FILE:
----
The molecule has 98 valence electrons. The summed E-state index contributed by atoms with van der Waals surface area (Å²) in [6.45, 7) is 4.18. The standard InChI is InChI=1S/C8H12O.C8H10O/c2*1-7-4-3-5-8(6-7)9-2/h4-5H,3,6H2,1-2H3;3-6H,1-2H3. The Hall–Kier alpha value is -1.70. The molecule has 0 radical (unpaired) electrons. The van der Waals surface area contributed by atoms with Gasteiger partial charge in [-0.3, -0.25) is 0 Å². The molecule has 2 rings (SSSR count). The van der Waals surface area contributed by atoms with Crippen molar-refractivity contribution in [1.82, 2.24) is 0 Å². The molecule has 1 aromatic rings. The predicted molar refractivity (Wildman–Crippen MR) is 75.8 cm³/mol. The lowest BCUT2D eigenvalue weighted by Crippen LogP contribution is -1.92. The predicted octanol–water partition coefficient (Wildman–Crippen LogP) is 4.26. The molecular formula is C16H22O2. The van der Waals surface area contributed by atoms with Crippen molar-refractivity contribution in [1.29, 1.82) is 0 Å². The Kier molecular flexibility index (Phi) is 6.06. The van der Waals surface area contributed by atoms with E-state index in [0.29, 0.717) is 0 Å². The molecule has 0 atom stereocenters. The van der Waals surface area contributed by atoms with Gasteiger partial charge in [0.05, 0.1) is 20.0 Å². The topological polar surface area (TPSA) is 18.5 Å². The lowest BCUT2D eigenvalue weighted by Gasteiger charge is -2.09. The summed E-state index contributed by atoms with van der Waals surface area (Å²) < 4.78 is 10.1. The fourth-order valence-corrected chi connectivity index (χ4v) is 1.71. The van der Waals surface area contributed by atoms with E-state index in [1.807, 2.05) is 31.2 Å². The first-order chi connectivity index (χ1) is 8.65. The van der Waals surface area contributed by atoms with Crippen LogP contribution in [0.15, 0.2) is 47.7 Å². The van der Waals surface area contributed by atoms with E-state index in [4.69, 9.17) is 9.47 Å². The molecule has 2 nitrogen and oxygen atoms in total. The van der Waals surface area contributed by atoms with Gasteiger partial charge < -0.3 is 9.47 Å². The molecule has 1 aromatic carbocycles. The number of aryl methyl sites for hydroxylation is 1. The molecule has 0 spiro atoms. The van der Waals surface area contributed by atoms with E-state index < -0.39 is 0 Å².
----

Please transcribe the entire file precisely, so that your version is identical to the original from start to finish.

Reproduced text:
The molecule has 98 valence electrons. The summed E-state index contributed by atoms with van der Waals surface area (Å²) in [6.45, 7) is 4.18. The standard InChI is InChI=1S/C8H12O.C8H10O/c2*1-7-4-3-5-8(6-7)9-2/h4-5H,3,6H2,1-2H3;3-6H,1-2H3. The Hall–Kier alpha value is -1.70. The molecule has 0 radical (unpaired) electrons. The van der Waals surface area contributed by atoms with Gasteiger partial charge in [-0.3, -0.25) is 0 Å². The molecule has 2 rings (SSSR count). The van der Waals surface area contributed by atoms with Crippen molar-refractivity contribution in [1.82, 2.24) is 0 Å². The molecule has 1 aromatic rings. The predicted molar refractivity (Wildman–Crippen MR) is 75.8 cm³/mol. The lowest BCUT2D eigenvalue weighted by Crippen LogP contribution is -1.92. The predicted octanol–water partition coefficient (Wildman–Crippen LogP) is 4.26. The molecular formula is C16H22O2. The van der Waals surface area contributed by atoms with Crippen molar-refractivity contribution in [1.29, 1.82) is 0 Å². The Kier molecular flexibility index (Phi) is 6.06. The van der Waals surface area contributed by atoms with E-state index in [0.29, 0.717) is 0 Å². The molecule has 0 atom stereocenters. The van der Waals surface area contributed by atoms with Gasteiger partial charge in [0.05, 0.1) is 20.0 Å². The topological polar surface area (TPSA) is 18.5 Å². The lowest BCUT2D eigenvalue weighted by Gasteiger charge is -2.09. The summed E-state index contributed by atoms with van der Waals surface area (Å²) < 4.78 is 10.1. The fourth-order valence-corrected chi connectivity index (χ4v) is 1.71. The van der Waals surface area contributed by atoms with E-state index in [1.807, 2.05) is 31.2 Å². The first-order chi connectivity index (χ1) is 8.65. The van der Waals surface area contributed by atoms with Crippen LogP contribution in [0.15, 0.2) is 47.7 Å². The van der Waals surface area contributed by atoms with E-state index in [4.69, 9.17) is 9.47 Å². The molecule has 2 nitrogen and oxygen atoms in total. The van der Waals surface area contributed by atoms with Gasteiger partial charge < -0.3 is 9.47 Å². The molecule has 1 aromatic carbocycles. The number of aryl methyl sites for hydroxylation is 1. The molecule has 0 spiro atoms. The van der Waals surface area contributed by atoms with E-state index < -0.39 is 0 Å².